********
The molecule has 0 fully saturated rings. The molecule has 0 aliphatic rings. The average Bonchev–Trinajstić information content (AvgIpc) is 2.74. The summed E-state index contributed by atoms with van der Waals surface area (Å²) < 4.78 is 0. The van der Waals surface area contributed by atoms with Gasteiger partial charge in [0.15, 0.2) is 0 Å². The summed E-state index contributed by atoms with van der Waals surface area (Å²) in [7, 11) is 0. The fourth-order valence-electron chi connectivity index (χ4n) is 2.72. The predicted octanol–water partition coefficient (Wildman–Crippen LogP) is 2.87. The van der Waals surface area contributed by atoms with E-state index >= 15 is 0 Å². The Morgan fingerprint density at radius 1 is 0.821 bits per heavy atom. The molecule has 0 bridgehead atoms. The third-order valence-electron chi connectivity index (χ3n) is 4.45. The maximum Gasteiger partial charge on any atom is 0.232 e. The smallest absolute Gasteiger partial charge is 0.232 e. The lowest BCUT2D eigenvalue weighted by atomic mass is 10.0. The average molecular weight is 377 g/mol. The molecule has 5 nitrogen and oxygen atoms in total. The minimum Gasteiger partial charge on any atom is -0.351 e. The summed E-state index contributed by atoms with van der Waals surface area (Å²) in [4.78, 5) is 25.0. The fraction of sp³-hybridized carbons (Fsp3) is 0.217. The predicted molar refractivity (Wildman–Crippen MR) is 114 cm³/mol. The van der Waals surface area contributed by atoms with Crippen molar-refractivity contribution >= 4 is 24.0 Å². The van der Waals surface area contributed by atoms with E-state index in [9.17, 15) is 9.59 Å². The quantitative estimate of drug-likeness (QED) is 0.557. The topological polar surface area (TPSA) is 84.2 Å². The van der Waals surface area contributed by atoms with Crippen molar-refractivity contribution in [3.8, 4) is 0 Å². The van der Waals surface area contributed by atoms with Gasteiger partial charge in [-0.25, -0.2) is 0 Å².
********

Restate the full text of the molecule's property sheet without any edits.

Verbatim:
The molecule has 0 fully saturated rings. The molecule has 0 aliphatic rings. The average Bonchev–Trinajstić information content (AvgIpc) is 2.74. The summed E-state index contributed by atoms with van der Waals surface area (Å²) < 4.78 is 0. The van der Waals surface area contributed by atoms with Gasteiger partial charge in [0.15, 0.2) is 0 Å². The summed E-state index contributed by atoms with van der Waals surface area (Å²) in [7, 11) is 0. The fourth-order valence-electron chi connectivity index (χ4n) is 2.72. The predicted octanol–water partition coefficient (Wildman–Crippen LogP) is 2.87. The van der Waals surface area contributed by atoms with E-state index >= 15 is 0 Å². The Morgan fingerprint density at radius 1 is 0.821 bits per heavy atom. The molecule has 0 bridgehead atoms. The third-order valence-electron chi connectivity index (χ3n) is 4.45. The maximum Gasteiger partial charge on any atom is 0.232 e. The smallest absolute Gasteiger partial charge is 0.232 e. The lowest BCUT2D eigenvalue weighted by atomic mass is 10.0. The average molecular weight is 377 g/mol. The molecule has 5 nitrogen and oxygen atoms in total. The minimum Gasteiger partial charge on any atom is -0.351 e. The summed E-state index contributed by atoms with van der Waals surface area (Å²) in [4.78, 5) is 25.0. The fraction of sp³-hybridized carbons (Fsp3) is 0.217. The predicted molar refractivity (Wildman–Crippen MR) is 114 cm³/mol. The van der Waals surface area contributed by atoms with Crippen molar-refractivity contribution >= 4 is 24.0 Å². The van der Waals surface area contributed by atoms with E-state index in [9.17, 15) is 9.59 Å². The quantitative estimate of drug-likeness (QED) is 0.557. The topological polar surface area (TPSA) is 84.2 Å². The van der Waals surface area contributed by atoms with Crippen molar-refractivity contribution in [3.8, 4) is 0 Å². The van der Waals surface area contributed by atoms with Gasteiger partial charge in [-0.25, -0.2) is 0 Å².